During our intervention courses we encourage pupils to challenge perceptions – not only those seen in the media but how they view themselves. This helps to grow self-esteem, as we discuss body image and positive ideas of ‘beauty’ or masculinity. Pupils identify changes in the way they view themselves and others in their feedback responses, as a result of being part of one of our intervention groups – powerful stories of impact, in their own words.

Seeing Change

“This course has made me realize that we are all amazing and beautiful who we are.” ; “It has meant a lot to me and made me feel good about myself.” – Year 7 pupils – Miss Understood Course, Grace Academy Solihull

In a small group setting, we often see visible change in a young person, as they take part in activities that help them explore their own unique, positive attributes. This is also reflected in the significant increases we see in most pupils’ Rosenburg self-esteem Quiz scores at the end of the course, compared to the start. Grace Foundation exists to transform the lives of young people and all of our intervention groups include our Christian ethos. Sharing positive affirmations and biblical truths about their worth – that they are a masterpiece.

There are so many examples of seeing significant positive change in a young person, over the course of our intervention groups. One that particularly stood out for me in the past year was seeing the transformation in a Year 7 pupil, who went from being shy and withdrawn, to confidently volunteering to take part in an illustration about handling emotions by the second week. In the final session, she was beaming proudly, as she adorned herself with heart sticky notes with words of affirmation and positive attributes written on them – words written by herself and others in the group!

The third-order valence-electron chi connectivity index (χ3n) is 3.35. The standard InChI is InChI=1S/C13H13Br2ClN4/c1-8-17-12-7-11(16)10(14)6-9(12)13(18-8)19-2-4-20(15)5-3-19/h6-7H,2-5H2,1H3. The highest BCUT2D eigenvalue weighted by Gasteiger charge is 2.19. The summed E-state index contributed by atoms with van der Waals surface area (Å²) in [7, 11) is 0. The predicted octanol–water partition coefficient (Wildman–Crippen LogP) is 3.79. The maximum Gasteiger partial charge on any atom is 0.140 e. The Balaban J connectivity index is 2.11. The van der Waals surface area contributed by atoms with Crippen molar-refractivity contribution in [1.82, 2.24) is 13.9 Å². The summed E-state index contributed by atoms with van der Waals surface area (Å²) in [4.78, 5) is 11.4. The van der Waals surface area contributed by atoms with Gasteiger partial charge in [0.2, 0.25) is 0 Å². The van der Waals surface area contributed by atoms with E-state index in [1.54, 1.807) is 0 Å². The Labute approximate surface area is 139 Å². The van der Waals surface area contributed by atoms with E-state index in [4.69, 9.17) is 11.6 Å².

Being Change

“(The course was) Very helpful and I can show other people to be more aware”  – Year 9 pupil – Outside The Box, Grace Academy Darlaston

Small groups are a catalyst for continued change. Pupils often discuss worries and feelings they may never have voiced before in small groups and are signposted to agencies for continued help. It is our hope that they will use the coping strategies and learning, long after the course concludes. That they would become passionate advocates for change with their peers  – sharing positive affirmations or spotting signs of toxic relationships and struggles in their peer group,

We all have the opportunity to help create positive change and make a difference in the world. Just like that beach covered in starfish in the story, this can seem like a mammoth, impossible task at times but never underestimate the power of every positive word or action, however insignificant it may feel.

How can you take a small step to make a big difference, one small but mighty act at a time?

Who could you be a lifeline to today?

Why not send a message, a word of encouragement or share a smile? Simple acts of kindness can change or even save a life.

When the needs seem too great, start with small changes and keep going! Remember – small acts can make a BIG difference!

“A single, ordinary person still can make a difference – and single, ordinary people are doing precisely that every day.”

— Chris Bohjalian, author and speaker

Written by one of our Relationships and Sex Education Support Workers, Claire Daniel.

Note left by student following Miss Understood course